As we said in the introduction, computers are an omnipresent part of our lives. We use them for work, we use them to communicate, we use them to calculate, and, of course, we use them for entertainment, and we even use them to gamble.
Online casinos have become an incredibly popular phenomenon, attracting gamblers from all around the world. We can access these sites from our phones, PCs, tablets, or pretty much any electronic device. Certainly, there are quite a few online gambling apps we recommend, but it is important to note that none of it would be possible without Babbage and his Analytical Engine.
Created in 1830, the analytical engine was a multi-purpose mechanical device capable of performing incredible feats in arithmetic, logic, and memory. If that sounds familiar, it is because it describes an early computer. Thanks to Charles Babbage, early 20th-century scientists were capable of advancing the analytical engine and managed to put together the first-ever electronic computers.
20th Century Electronic Computers
As stated, Babbage’s analytical engine served an important role in advancing computer science and technology. The machine’s creation opened the door for future engineers, who worked hard to improve upon the design. By the early-to-mid 20th century, many of them were incredibly successful. Let us look at some early versions of the digital computer that we are all familiar with today.
- Konrad Zuse’s Z3
The Z3 was Konrad Zuse’s greatest creation. An electromechanical computer, which we recognize today as the first programmable and fully automatic digital computer. Because of the Z3, Konrad Zuse is often considered the creator of the modern computer.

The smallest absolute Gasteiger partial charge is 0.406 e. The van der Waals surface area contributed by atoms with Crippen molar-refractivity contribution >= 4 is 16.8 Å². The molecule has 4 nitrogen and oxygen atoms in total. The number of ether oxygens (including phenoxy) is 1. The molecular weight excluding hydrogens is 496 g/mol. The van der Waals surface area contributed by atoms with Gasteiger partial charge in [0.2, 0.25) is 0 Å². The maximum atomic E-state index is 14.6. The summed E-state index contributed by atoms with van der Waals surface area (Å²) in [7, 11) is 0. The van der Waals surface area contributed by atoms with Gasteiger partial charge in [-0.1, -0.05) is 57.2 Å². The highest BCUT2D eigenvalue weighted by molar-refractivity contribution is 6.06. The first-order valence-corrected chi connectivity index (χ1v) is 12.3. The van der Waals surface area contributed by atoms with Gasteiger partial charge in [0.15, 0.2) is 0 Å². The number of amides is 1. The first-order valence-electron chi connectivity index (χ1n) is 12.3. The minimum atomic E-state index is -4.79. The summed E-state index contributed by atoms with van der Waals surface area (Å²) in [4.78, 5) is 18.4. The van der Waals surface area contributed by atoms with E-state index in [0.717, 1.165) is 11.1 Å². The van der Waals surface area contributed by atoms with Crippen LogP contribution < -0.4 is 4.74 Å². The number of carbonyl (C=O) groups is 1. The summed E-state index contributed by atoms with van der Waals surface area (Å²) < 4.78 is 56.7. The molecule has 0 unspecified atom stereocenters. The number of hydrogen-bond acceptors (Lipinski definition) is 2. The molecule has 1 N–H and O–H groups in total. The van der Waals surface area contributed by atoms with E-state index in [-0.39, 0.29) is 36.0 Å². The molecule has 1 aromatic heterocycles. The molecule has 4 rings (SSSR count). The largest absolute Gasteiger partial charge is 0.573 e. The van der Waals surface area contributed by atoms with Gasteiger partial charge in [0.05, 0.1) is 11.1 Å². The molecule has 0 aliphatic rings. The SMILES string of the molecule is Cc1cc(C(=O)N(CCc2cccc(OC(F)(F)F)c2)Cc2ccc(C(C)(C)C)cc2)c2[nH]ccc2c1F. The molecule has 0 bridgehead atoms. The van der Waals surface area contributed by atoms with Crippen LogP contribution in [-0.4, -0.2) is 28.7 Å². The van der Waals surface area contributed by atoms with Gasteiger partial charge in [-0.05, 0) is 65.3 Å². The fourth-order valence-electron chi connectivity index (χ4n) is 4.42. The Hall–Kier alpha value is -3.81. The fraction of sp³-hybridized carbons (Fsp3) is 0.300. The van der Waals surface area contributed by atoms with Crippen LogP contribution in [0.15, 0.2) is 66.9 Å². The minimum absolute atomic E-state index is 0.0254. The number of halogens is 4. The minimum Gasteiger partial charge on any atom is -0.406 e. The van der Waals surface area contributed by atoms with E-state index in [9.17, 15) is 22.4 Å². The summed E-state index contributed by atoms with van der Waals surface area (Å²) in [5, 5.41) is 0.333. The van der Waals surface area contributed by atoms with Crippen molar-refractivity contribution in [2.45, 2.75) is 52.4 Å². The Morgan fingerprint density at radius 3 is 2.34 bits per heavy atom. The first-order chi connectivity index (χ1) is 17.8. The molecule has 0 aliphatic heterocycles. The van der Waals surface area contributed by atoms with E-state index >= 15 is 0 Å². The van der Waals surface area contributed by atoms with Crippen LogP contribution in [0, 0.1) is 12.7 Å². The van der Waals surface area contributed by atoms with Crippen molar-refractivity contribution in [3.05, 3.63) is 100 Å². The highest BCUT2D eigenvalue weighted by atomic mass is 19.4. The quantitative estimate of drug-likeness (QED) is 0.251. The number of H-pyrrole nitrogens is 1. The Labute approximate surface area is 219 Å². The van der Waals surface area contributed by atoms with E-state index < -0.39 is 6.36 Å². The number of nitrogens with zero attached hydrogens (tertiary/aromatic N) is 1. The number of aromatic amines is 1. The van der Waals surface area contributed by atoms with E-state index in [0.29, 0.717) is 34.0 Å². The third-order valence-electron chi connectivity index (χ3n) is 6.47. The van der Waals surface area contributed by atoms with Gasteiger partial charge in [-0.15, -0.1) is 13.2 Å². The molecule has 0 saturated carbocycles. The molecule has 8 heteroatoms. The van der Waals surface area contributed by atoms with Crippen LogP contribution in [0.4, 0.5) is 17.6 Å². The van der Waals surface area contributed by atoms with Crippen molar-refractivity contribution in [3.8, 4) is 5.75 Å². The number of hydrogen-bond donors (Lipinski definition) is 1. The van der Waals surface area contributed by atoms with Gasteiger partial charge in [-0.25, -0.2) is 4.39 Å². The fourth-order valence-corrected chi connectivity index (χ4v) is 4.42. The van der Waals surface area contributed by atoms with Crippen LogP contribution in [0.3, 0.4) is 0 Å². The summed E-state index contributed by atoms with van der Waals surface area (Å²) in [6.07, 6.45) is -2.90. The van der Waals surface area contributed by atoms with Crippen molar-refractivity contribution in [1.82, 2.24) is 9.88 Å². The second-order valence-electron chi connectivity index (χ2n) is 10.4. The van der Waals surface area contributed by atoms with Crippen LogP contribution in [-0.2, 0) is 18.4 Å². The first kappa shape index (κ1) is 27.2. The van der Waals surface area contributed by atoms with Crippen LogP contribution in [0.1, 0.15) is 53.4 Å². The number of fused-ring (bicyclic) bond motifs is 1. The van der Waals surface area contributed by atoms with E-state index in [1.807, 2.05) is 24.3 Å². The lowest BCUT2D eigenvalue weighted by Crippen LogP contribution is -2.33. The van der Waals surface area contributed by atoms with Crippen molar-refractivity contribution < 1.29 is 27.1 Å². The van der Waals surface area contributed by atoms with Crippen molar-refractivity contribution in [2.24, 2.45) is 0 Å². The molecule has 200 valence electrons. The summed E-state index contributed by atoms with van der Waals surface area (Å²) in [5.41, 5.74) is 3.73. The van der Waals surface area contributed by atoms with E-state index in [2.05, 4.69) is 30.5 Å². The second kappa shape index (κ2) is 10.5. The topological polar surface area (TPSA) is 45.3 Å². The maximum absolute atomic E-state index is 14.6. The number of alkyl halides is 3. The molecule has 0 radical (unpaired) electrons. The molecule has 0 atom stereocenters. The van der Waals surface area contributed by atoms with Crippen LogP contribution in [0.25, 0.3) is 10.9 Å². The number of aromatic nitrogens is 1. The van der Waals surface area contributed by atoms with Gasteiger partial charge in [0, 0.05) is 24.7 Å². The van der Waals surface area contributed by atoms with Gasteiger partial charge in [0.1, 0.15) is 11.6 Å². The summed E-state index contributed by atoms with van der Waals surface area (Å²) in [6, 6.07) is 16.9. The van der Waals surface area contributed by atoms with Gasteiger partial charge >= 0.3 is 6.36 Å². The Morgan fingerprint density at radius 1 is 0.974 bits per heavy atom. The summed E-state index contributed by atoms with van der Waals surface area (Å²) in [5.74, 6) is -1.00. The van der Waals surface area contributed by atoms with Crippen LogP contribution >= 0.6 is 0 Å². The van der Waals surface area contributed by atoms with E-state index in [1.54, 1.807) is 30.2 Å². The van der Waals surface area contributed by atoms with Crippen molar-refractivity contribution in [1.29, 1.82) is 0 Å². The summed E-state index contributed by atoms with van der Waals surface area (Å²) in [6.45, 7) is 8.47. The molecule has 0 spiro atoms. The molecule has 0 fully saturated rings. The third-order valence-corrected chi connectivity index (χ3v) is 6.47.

- Atanasoff-Berry Computer
Created by John Vincent Atanasoff and Clifford Berry, the Atanasoff-Berry computer, (or ABC) came a year after Zuse’s Z3, according to Nyu.edu. The device was not programmable, which has gotten it quite a bit of scrutiny from modern scientists. However, its historical significance has earned it a spot on our list.
Finally, we reach ENIAC (see SmithsonianMag.com). Every computer scientist has heard of ENIAC. The device is largely agreed to be the first programmable, electronic, multi-purpose digital computer. The machine was finished in 1945, and was designed by J. Presper Eckert and John Mauchly. Its creation is one of the biggest milestones in computer history.
Computer history is a fascinating subject. Each era builds and innovates based on previous designs. It is precisely thanks to this innovation that we’ve now achieved a world where everyone has a high-powered computer in their back-pocket. Not only that, but the omnipresence of the internet has completely changed up our everyday lives, making us more connected than ever before. Were it not for the great scientists who contributed to the development of computer science and technology, the creation of the world wide web would not have been possible. Indeed, we have a lot to thank them for.